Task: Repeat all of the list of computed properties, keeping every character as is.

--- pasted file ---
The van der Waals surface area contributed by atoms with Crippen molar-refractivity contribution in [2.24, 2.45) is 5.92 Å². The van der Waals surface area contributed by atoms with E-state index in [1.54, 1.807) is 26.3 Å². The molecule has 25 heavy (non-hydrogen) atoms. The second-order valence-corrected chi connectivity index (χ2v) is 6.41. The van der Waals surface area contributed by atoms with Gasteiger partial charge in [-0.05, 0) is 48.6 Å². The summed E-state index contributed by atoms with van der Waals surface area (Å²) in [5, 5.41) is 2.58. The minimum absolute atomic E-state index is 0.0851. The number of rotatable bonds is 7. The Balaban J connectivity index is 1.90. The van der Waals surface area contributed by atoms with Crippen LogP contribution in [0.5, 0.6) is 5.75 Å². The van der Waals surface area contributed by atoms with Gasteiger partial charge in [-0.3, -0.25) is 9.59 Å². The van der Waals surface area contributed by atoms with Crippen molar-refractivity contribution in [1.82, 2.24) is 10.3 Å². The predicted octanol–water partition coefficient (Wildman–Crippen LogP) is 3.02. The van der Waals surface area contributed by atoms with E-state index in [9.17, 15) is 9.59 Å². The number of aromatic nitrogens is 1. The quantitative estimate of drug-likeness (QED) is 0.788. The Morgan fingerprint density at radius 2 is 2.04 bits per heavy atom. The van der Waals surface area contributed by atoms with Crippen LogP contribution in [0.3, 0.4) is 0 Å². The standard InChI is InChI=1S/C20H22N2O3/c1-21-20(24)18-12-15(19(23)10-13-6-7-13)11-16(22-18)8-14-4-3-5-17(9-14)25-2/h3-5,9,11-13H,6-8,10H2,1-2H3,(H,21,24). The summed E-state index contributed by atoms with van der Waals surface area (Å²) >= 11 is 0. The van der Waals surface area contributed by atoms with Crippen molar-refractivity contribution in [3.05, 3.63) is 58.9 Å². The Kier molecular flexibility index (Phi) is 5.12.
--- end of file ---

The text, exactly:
The van der Waals surface area contributed by atoms with Crippen molar-refractivity contribution in [2.24, 2.45) is 5.92 Å². The van der Waals surface area contributed by atoms with E-state index in [1.54, 1.807) is 26.3 Å². The molecule has 25 heavy (non-hydrogen) atoms. The second-order valence-corrected chi connectivity index (χ2v) is 6.41. The van der Waals surface area contributed by atoms with Gasteiger partial charge in [-0.05, 0) is 48.6 Å². The summed E-state index contributed by atoms with van der Waals surface area (Å²) in [5, 5.41) is 2.58. The minimum absolute atomic E-state index is 0.0851. The number of rotatable bonds is 7. The Balaban J connectivity index is 1.90. The van der Waals surface area contributed by atoms with Crippen LogP contribution in [0.5, 0.6) is 5.75 Å². The van der Waals surface area contributed by atoms with Gasteiger partial charge in [-0.3, -0.25) is 9.59 Å². The van der Waals surface area contributed by atoms with Crippen molar-refractivity contribution in [1.82, 2.24) is 10.3 Å². The predicted octanol–water partition coefficient (Wildman–Crippen LogP) is 3.02. The van der Waals surface area contributed by atoms with E-state index in [9.17, 15) is 9.59 Å². The number of aromatic nitrogens is 1. The quantitative estimate of drug-likeness (QED) is 0.788. The Morgan fingerprint density at radius 2 is 2.04 bits per heavy atom. The van der Waals surface area contributed by atoms with Crippen LogP contribution in [0.3, 0.4) is 0 Å². The standard InChI is InChI=1S/C20H22N2O3/c1-21-20(24)18-12-15(19(23)10-13-6-7-13)11-16(22-18)8-14-4-3-5-17(9-14)25-2/h3-5,9,11-13H,6-8,10H2,1-2H3,(H,21,24). The summed E-state index contributed by atoms with van der Waals surface area (Å²) >= 11 is 0. The van der Waals surface area contributed by atoms with Crippen molar-refractivity contribution in [3.05, 3.63) is 58.9 Å². The Kier molecular flexibility index (Phi) is 5.12.